The lane score is at 73; typically anytime it’s above 50 the negotiation power tends to favor the carrier over the shipper. Capacity is loosening in Philly but staying pretty consistent in Atlanta, as is to be expected. Atlanta is picking up a lot of the excess containers from Savannah, through the rail system, not showing any sign of loosening. For this lane going all in with a 10% margin, you’re all-in rates are going to be $3,150. Starting with leaning on some relationships and striking a few deals, see what you can get if you have some freight heading to the North.
Who’s with the lemonade stand?
Let’s take our two favorite topics, mergers and acquisitions, and combine them with a sprinkling of earnings and projections. The best of both worlds.
The Transportation Intermediaries Association’s third-quarter report shows that the 3PL industry had a strong third quarter, both compared to Q2 of 2021 and year over year. Shipments were up 6.8% and revenues were up 10.3%, compared to Q2. While Q3 was tight on margin for smaller companies, 3PLs in the middle range — between $16 million and $100 million — came in at 9.4% on shipment volume that was up just 2.6%. Revenue climbed 7.1% and the average invoice amount rose 4.5%.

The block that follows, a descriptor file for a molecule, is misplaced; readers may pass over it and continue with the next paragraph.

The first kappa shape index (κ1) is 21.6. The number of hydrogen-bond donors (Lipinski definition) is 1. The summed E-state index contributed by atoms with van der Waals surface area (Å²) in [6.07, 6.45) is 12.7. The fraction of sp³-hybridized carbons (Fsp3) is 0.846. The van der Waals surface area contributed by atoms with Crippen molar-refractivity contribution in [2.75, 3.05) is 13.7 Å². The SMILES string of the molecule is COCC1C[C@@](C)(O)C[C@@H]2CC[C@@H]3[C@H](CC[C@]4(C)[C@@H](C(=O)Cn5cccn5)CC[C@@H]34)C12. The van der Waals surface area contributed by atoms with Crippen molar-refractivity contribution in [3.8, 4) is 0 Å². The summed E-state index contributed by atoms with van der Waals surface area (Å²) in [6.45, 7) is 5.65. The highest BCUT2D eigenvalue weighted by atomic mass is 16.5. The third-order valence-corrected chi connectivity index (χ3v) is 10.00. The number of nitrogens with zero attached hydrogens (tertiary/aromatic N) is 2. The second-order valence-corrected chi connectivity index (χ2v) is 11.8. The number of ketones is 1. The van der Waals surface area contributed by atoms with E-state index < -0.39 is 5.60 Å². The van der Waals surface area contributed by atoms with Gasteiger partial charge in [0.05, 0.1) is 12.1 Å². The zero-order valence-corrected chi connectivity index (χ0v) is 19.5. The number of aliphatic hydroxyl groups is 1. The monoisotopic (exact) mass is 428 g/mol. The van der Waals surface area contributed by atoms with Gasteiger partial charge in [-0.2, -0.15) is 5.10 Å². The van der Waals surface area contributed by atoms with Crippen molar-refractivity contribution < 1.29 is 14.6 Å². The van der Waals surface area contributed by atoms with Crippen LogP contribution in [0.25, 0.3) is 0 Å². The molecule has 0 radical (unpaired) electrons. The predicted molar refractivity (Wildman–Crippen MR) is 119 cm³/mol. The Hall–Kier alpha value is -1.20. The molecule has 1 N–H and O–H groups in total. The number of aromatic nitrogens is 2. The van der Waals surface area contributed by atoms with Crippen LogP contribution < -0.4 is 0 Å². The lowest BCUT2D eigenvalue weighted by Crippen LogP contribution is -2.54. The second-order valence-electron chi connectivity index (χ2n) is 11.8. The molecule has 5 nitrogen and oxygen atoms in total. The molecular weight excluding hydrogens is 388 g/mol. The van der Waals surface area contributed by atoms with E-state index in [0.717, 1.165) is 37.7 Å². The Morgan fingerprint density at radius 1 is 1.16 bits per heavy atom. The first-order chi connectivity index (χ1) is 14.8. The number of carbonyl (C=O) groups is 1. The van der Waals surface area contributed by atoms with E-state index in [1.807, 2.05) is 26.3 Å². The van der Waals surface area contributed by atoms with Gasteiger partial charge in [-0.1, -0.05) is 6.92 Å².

TFI International has acquired Missouri trucking company D&D Sexton. TFI International is entering a deal that expands the temperature-controlled business of the U.S. firm CFI. D&D, based in Carthage, Missouri, will be operating under CFI, about 17 miles away in Joplin, Missouri. This expansion will grow the refrigerated fleet by 50%.